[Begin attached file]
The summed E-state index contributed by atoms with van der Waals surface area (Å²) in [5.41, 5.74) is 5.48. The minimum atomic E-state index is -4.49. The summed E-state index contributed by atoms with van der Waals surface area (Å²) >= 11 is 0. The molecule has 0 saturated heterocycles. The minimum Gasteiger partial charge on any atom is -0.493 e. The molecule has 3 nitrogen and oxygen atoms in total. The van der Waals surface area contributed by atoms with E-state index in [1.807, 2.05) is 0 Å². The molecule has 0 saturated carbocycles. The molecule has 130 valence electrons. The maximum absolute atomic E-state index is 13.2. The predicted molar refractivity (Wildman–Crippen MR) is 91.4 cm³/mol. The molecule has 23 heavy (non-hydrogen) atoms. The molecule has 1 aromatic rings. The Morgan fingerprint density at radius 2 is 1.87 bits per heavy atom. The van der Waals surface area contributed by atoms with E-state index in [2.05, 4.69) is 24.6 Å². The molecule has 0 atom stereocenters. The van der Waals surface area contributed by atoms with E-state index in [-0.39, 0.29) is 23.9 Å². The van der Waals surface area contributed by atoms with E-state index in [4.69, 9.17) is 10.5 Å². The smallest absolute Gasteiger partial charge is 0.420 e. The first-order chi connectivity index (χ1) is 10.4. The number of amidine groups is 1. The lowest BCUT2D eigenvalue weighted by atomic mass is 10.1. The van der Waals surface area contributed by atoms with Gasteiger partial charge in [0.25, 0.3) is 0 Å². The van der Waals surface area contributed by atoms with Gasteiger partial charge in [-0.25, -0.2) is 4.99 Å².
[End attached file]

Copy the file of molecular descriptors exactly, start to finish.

The summed E-state index contributed by atoms with van der Waals surface area (Å²) in [5.41, 5.74) is 5.48. The minimum atomic E-state index is -4.49. The summed E-state index contributed by atoms with van der Waals surface area (Å²) >= 11 is 0. The molecule has 0 saturated heterocycles. The minimum Gasteiger partial charge on any atom is -0.493 e. The molecule has 3 nitrogen and oxygen atoms in total. The van der Waals surface area contributed by atoms with E-state index in [1.807, 2.05) is 0 Å². The molecule has 0 saturated carbocycles. The molecule has 130 valence electrons. The maximum absolute atomic E-state index is 13.2. The predicted molar refractivity (Wildman–Crippen MR) is 91.4 cm³/mol. The molecule has 23 heavy (non-hydrogen) atoms. The molecule has 1 aromatic rings. The Morgan fingerprint density at radius 2 is 1.87 bits per heavy atom. The van der Waals surface area contributed by atoms with E-state index in [2.05, 4.69) is 24.6 Å². The molecule has 0 atom stereocenters. The van der Waals surface area contributed by atoms with E-state index in [-0.39, 0.29) is 23.9 Å². The van der Waals surface area contributed by atoms with E-state index in [4.69, 9.17) is 10.5 Å². The smallest absolute Gasteiger partial charge is 0.420 e. The first-order chi connectivity index (χ1) is 10.4. The number of amidine groups is 1. The lowest BCUT2D eigenvalue weighted by atomic mass is 10.1. The van der Waals surface area contributed by atoms with Gasteiger partial charge in [0.25, 0.3) is 0 Å². The van der Waals surface area contributed by atoms with Gasteiger partial charge in [-0.25, -0.2) is 4.99 Å².